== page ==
The Internet of Yesteryear

readallaboutitFebruary 10, 1927
Los Angeles

Ho!  Wuxtry!

Those mockery-making purveyors of pasquinade Pi Delta Epsilon are at it again—it’s the new issue of the Razzberry!  Not to be confused with a Bruinite’s Hell’s Bells, the Razzberry is the Trojaninny’s main road to mirth, and boulevard to bellylaughs!  

Yes, the new ish of USC lampoon rag The Razzberry is out, and you should pick one up.  You’ll know the rag by its scent of scandal and journalistic tinge of yellow.  And by those gents dressed as prison inmates hawking ’em!  (As jailbirds stand, you see, in direct opposition of all that college and higher education hold dear, these lettered loons gave gab garbed as hostages…of hilarity!)

But be stout of heart…”Stories range from an exposé of supposed corruption to accounts of wild orgies staged in fraternity houses.” 

I’m sure those stories were just somethin’.  Of course reference to the fraternal wild orgy failed to carry the same import eighty years ago as it does to-day.  And the cub reporter of USC’s 1927 scandal sheet could only conjecture that in the future, there’d be no lack of diverting folly to make with the waggery over!

Maternity Fraternity

September 12, 1927
Los Angeles
"No longer will food be bolted at the table.  No longer will the rooms and corridors resemble the interior of a Turkish bath with young men in various states of undress.  No longer will the strains of ‘Columbo,’ ‘Lulu,’ and ‘Trojan Razz Song’ blare out from the dinner table."
That’s right, the boys of USC are getting civilizing influence, whether they like it or not. 
Today USC President Rufus B. Von KleinSmid announced that each of the school’s 19 fraternities would be required to submit to the supervision of a house mother.  This had been a pet project of Von KleinSmid’s for over two years, but was staunchly opposed by fraternities and sororities alike.
Josephine Campbell, president of the Panhellenic Council, explained the women’s opposition to house mothers saying, "I believe college men should be able to take care of themselves and house mothers would make them dependent, rather than making them stand on their own feet and run the frat houses as they have in the past."
Because USC women aren’t about to step through the pansy ring for any momma’s boys.

On the Frontiers of Medicine

Jan. 11, 1907
Los Angeles

A woman living on a hog ranch near the Santa Fe railroad crossing over the Los Angeles River contacted police after seeing dismembered human bodies in the old dumping ground near George Street.

Investigators dug through the dump, retrieving the body of a child that was nearly intact, along with bits and pieces of a man and a woman, including their skulls. In addition to the remains, police found books and papers traced to the University of Southern California Medical School.

“Whoever is responsible for the depositing of the remains on the garbage heap should be severely censured,” Coroner Roy S. Lanterman told The Times.

“It seems quite heartless enough to give up the human body to further science but when the students have finished dissecting the remains they should see that they are interred with the proper respect. I cannot understand the action of those responsible for sending the bodies to the garbage heap.”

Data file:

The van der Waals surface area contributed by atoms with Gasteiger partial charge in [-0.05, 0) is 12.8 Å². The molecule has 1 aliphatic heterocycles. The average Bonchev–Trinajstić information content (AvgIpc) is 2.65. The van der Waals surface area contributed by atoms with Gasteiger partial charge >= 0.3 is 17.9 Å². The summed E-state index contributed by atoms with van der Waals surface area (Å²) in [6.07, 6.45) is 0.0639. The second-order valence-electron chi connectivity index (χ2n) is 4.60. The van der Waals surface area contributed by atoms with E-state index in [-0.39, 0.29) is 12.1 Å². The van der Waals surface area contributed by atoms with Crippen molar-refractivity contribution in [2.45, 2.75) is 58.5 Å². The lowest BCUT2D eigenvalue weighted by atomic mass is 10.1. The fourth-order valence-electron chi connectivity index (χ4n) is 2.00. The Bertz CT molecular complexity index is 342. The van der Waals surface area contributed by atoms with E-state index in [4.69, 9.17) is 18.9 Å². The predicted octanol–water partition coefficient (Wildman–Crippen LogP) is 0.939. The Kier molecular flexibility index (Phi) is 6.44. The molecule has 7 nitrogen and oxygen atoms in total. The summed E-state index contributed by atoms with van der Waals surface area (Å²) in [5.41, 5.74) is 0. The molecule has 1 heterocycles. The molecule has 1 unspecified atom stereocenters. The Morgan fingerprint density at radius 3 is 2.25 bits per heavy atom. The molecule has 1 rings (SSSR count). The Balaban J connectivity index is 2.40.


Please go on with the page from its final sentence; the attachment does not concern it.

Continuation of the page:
For further reading on the sorry state of medical schools at the turn of the 20th century, read Abraham Flexner’s “Medical Education in the U.S. and Canada.” Note that in this era, medical students didn’t even need to be high school graduates.

E-mail: lmharnisch (AT)

A Strange Funeral Indeed

September 16, 1907horrorofgrave
Los Angelesdanvance

We’ve all been to funerals.  Some of us more than others, but funerals, they’re all pretty much the same.  Lots of black ostrich plumes.  Black clothing with jet-black buttons.  Stopped clocks and covered mirrors.  A fancy coffin and a viewing of the body, a solemn cortege whereby you follow the hearse to the cemetery, and then you watch as your loved one, at the hands of the undertaker and gravedigger, is lowered into the cold earth. Then it’s back to the house for snacks.

Today, however, Mr. and Mrs. L. M. Vance conducted a novel funeral ceremony for their fifteen year-old son Daniel, who contracted fatal cerebral meningitis after a recent dip in one of the local plunges.  Mrs. Vance (famed for organizing the “Helpful Home for Boys,” at Trinity and 16th) wished to triumph over the sting of death and the horror of the grave, and according to the Times, “the mother succeeded, and as a result the friends of the family attended the strangest funeral service ever held in this city.”

Before you get too excited, dear reader, remember, this is 1907, so you might do well to consider that when comparing the “strange funeral” of 1907 with the funerary customs of 99 years hence.

The first order of operations was taking Dan’s body to Rosedale Cemetery, where he was placed in the crematory and reduced to ash.  When friends gathered at the Vance home at 972 West 34th Street, instead of being met with his body in a casket, the house had been filled with flowers, arranged around Dan in his urn.  Floral pieces were massed in profusion all around the parlor, where words of inspiration and hope were spoken by all, including Rev. B. Fay Mills of the Church of Brotherhood, who officiated.  The ashes will remain in the home; said Mr. Vance, “I shudder to think of returning from the funeral and leaving the body of my boy under the ground.”

And so went the strangest funeral ever held in this city.

(The Vance home has since been covered over by USC’s Parking Lot P, which services the Humanities and Social Science Annex.  The subsequent disposition of Dan’s ashes is unknown.)